A Big-Box Developer Could Still Swoop In in Bridgehampton

Now that CVS has pulled out of  this prime spot in Bridgehampton, the location’s future is uncertain.

Things are looking spiffy at the Nathaniel Rogers House on the corner of Montauk Highway and Ocean Road in Bridgehampton, with the final renovation phase of the historic Federal/Greek Revival hodgepodge—the new home of the Bridgehampton Historical Society—slated for completion by July 4, 2017. The view is a bit muddier, however, across the street, where a big brown hole still sits on the site of what was supposed to be a CVS—once the home, during the Revolutionary Era, of the historic Wick’s Tavern. “There has been no activity since October 9, 2014,” says Southampton Town Principal Planner Clare Vail. That’s when the town planning board unanimously approved the need for an environmental review of the property before green-lighting BNB Ventures IV–CVS Caremark’s proposal to build a 9,030-square-foot pharmacy and convenience store on the site. CVS filed a lawsuit in New York State Supreme Court, stating that an environmental review was not needed, and then abruptly dropped out of the project altogether in late May. Developer Paul de Kanavos did not return calls for comment, while CVS public relations director Michael DeAngelis confirms that “our lease agreement for the Montauk Highway proposal was terminated. We have no comment at this time on our future plans in Bridgehampton.”

According to Leonard Davenport, a member of the Bridgehampton Citizens’ Advisory Committee and Save Bridgehampton Main Street, a big-box developer could still swoop in. “The permit is still valid,” he says. “A building could start going up any day, perhaps just as bad or even worse than a CVS.” Among Davenport’s camp, hopes are running high for turning the lot into a public green space or a half-green/half-low-impact hybrid development.

As for CVS, who knows? Perhaps a Bridgehampton branch will pop up just a bit farther west. A 13.3-acre parcel across from Bridgehampton Commons, known as the Konner Development, is proving to be an easier pill for most people to swallow. The site plan, zoned for a mix of business and residential use, calls for 12 farmhouse-style buildings totaling 90,000 square feet of commercial space, anchored by an Equinox gym, and 28 residential apartments in a pastoral-type setting designed by landscape architect Tim Rumph of Southampton-based Araiys Design. Public benefits will include pasture fronting the highway, walking trails with views of Kellis Pond, a beech forest, a fountain, and an on-site, state-of-the-art wastewater treatment facility. “There is one very large 15,000-square-foot building fronting Montauk Highway that’s slated for the west side of the development,” says Bridgehampton Citizens’ Advisory Committee co-chair Nancy Walter-Yvertes. “It’s got fabulous parking and is zoned for a pharmacy. You can draw your own conclusions.”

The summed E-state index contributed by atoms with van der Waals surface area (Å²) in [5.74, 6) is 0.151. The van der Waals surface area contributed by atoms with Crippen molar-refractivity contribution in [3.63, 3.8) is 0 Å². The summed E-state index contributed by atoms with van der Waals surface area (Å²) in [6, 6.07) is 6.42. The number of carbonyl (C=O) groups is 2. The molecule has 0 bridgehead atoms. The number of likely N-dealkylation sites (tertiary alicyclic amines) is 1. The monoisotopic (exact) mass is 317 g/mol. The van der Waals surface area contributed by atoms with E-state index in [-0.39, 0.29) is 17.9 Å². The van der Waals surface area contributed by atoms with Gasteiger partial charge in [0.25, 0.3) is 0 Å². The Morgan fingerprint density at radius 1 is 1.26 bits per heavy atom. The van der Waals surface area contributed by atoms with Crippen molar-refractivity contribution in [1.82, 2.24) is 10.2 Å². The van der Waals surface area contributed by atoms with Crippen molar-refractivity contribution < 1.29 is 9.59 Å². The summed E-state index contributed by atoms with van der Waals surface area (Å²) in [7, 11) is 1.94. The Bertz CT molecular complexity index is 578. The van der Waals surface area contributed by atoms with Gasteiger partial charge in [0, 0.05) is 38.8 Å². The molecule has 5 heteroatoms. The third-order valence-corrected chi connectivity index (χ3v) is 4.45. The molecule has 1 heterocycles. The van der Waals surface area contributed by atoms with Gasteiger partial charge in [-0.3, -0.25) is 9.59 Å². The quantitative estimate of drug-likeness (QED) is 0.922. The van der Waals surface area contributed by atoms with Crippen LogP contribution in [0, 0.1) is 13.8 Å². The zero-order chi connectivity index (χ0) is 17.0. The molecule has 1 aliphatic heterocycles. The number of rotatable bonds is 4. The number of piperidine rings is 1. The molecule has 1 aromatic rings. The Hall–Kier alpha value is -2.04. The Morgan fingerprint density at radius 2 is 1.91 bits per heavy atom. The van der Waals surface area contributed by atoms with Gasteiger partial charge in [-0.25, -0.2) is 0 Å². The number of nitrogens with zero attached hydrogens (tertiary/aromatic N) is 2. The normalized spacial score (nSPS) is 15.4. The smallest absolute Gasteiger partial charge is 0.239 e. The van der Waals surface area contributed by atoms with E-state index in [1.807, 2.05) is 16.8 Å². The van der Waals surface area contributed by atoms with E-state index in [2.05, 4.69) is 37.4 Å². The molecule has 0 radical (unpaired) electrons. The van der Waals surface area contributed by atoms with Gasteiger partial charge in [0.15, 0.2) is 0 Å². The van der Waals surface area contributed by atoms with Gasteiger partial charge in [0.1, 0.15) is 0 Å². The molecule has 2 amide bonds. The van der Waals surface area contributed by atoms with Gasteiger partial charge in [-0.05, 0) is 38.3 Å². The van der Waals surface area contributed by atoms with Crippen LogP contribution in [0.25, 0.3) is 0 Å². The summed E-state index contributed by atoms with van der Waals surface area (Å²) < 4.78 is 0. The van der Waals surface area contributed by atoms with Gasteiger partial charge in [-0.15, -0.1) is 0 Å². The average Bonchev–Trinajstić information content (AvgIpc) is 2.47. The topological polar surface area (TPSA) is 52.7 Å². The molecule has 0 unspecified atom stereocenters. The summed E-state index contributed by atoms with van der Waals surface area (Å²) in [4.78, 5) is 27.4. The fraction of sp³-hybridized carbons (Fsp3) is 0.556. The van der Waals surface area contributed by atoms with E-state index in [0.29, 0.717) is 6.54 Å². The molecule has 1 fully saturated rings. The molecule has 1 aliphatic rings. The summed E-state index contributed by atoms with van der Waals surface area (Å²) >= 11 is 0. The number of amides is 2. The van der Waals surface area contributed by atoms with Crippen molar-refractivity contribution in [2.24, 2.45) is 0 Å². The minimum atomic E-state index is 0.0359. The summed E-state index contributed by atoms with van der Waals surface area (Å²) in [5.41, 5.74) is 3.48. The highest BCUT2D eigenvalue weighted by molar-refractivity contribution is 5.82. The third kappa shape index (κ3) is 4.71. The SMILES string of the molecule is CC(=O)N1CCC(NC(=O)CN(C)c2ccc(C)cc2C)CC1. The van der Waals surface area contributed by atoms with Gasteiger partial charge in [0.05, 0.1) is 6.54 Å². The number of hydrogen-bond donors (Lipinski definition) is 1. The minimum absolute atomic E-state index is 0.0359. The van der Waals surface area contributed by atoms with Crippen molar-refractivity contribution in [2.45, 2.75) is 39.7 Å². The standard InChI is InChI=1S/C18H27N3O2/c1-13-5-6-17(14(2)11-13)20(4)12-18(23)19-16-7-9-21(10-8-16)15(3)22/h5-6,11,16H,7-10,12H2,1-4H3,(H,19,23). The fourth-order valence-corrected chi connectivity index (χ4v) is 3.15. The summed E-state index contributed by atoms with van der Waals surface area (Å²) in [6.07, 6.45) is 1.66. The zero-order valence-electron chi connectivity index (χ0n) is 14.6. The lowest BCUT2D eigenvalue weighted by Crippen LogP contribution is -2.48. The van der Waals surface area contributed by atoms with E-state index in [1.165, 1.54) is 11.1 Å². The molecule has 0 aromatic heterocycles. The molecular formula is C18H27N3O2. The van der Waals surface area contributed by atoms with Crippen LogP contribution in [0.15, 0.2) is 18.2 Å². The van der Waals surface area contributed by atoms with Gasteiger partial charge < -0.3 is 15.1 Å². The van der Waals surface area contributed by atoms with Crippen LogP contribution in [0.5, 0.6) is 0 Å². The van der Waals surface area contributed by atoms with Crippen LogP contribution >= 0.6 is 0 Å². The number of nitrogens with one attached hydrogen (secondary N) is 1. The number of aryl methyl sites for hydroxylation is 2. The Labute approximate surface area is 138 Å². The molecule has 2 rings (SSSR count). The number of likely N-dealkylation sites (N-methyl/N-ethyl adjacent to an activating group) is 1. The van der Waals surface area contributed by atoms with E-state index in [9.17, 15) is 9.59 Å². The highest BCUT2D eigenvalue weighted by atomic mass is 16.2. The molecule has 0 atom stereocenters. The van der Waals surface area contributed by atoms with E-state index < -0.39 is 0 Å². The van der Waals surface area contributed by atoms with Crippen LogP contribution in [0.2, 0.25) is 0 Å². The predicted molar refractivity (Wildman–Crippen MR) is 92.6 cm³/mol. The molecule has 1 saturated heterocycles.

Southampton Town Supervisor Anna Throne-Holst, who has advocated for the development for several years, recalls “dusting off some plans that had been looked at ages ago” and getting residents involved in the design process. “It’s a wonderful example of a community working with a planning authority, in this case the town, to understand the needs and best use of a crucial piece of property,” she says, adding that the town board will vote on the Konner proposal by October, after traffic studies and a public review have been completed.

A version of this article appeared in the July 15 2015 issue of Hamptons Cottages & Gardens with the headline: Deeds & Don'ts: Meet the Neighbors.